Friday, August 14, 2015

Layers


NFS

I've redone this one a couple of times and decided I'm STILL NOT proud of it enough to sell. Alas. But it does illustrate a point I've been promising to make.

This is my final one from Hood River. And it has lots of layers going back into the distance. They say as stuff goes further back it gets cooler because of "atmosphere." I've realized that if you can keep your palette organized as you make your layers, it's much easier to do this, because often the difference between one layer and the next is really, really subtle, and it takes seeing the two colors right next to each other to really get it. So I've made this example, from the photo, taking samples of the colors from each layer and putting them in order (the light side and shadow side of each layer), in the same order I try to mix them on my palette. I haven't gotten a good picture of this on my actual palette because ... well because by the time I think of taking a photo it's gotten messy, but the concept is still a good one.

Notice that the lights get darker as they go back, and the darks get lighter, and in general the values get closer together and not nearly so "contrasty." I've been doing lots of driving this summer, and really noticing this happening as I stare out the window at the landscapes around me. Try it! But uhhhh, watch the road too!

10 comments:

saundra george said...

Lovely, the blue cast is perfect...

Barbara Pask said...

Thanks for the lesson and I think your painting is really wonderful. Occasionally I pre-mix colors, that a fun exercise.

Susan E. J. White said...

Carol, this is a really helpful post. The values example, photos and text shed light, so to speak, on another level of understanding. Thank you.

lynn bowes said...

This post is interesting and absolutely something I am going to try with my next landscape. Right now I'm struggling with foliage and ready to drive the blunt end of a brush thru a half dozen of 'em - but that's another story. I like your sample palette colors off to the side which really ought to help me visualize the contrasts as land disappears. I do okay but this really makes sense in the approach.

I, too, squint and stare at the landscape as I drive thru the farms. Happy I'm not alone but hope we don't meet on a hill =-)

: lynn

Kathy Johnson said...

What a great visual. When you see the actual paint mixtures together it makes it easier to keep track of the progression. I hadn't thought about the lights getting darker -- I'm so usually focused on the darks getting lighter. I guess it is good sometimes to "think" about how you are painting instead of just doing it intuitively.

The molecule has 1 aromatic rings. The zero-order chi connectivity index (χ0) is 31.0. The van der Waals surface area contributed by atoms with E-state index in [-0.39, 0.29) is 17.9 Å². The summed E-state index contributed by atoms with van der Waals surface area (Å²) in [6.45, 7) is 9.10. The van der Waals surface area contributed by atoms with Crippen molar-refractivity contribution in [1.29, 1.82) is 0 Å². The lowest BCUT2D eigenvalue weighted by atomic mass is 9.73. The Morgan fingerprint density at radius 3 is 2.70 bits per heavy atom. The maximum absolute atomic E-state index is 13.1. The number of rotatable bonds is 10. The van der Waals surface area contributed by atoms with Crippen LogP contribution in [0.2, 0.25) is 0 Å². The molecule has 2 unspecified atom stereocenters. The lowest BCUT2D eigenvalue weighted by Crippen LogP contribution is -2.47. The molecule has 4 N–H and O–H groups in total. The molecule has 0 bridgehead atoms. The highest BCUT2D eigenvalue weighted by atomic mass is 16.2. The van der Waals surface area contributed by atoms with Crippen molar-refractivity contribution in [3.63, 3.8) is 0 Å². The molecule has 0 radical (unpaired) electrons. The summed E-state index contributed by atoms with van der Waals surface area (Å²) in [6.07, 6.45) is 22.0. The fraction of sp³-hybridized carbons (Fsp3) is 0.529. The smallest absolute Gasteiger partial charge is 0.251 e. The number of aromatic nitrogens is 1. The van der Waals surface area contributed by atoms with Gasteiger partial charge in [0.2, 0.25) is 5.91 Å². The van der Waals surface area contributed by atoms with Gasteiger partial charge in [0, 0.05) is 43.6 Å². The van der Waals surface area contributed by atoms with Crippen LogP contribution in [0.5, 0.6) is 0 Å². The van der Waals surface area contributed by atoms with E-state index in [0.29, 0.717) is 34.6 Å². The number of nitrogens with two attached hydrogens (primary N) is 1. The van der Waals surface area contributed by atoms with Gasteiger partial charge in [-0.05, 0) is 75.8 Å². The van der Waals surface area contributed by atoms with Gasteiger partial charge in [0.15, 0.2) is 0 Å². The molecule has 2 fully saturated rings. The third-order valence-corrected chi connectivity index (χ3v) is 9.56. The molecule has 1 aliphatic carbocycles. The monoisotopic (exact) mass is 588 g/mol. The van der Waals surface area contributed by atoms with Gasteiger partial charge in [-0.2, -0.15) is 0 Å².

Thanks Carol

Anonymous said...

I think the only thing lacking here is contrast. The blue shadows are interesting, but the foreground is too diluted in them. A quick contrast filter to demonstrate: http://i.imgur.com/TO0xeYC.jpg

Also thank you so much for your blog! I have recently discovered you and I'm gradually getting pumped to paint more often again as I sift through your ENTIRE gallery (2015-2010 already covered!). I used to paint daily back in 2010~2011, but my skills were incredibly weak. Nowadays I'm able to set composition and pick good colors, and you doing all these little pieces show me how a simple painting can be very appealing if done correctly. I think I've found a North to follow. Keep going this wonderful project, Carol!

Laura Gable said...

Hi Carol, wish I'd met you while you were over there painting -- I was in the trenches painting too at the plein air festival. A lovely experience. I enjoy seeing the painting through your experience, and as others' have shared, this is a great teachable moment for the rest of us as well. Do you premix large piles of paint when you go out? I'm not in the habit of doing that, but noted that several others do that when painting out of doors. Seems to make for very harmonious paintings.
Take good care

Lynn Lobo said...

Very interesting laying out the tonal and colour shifts in planes. It leads me to consider the simplicity of colour notations when I'm out plein air painting and I'm pushed for time. I've read about how some painters just go out there and mix colours and then work from memory. Thanks very much.

Jen said...

Like that green you used for the front cliffs as the reflected light. What color is the #1 light value?

Dana said...

Carole - This would be a great "mini-artbyte" as it stands for those of us who need a reminder from time to time. "Atmosphere" is so well explained and illustrated!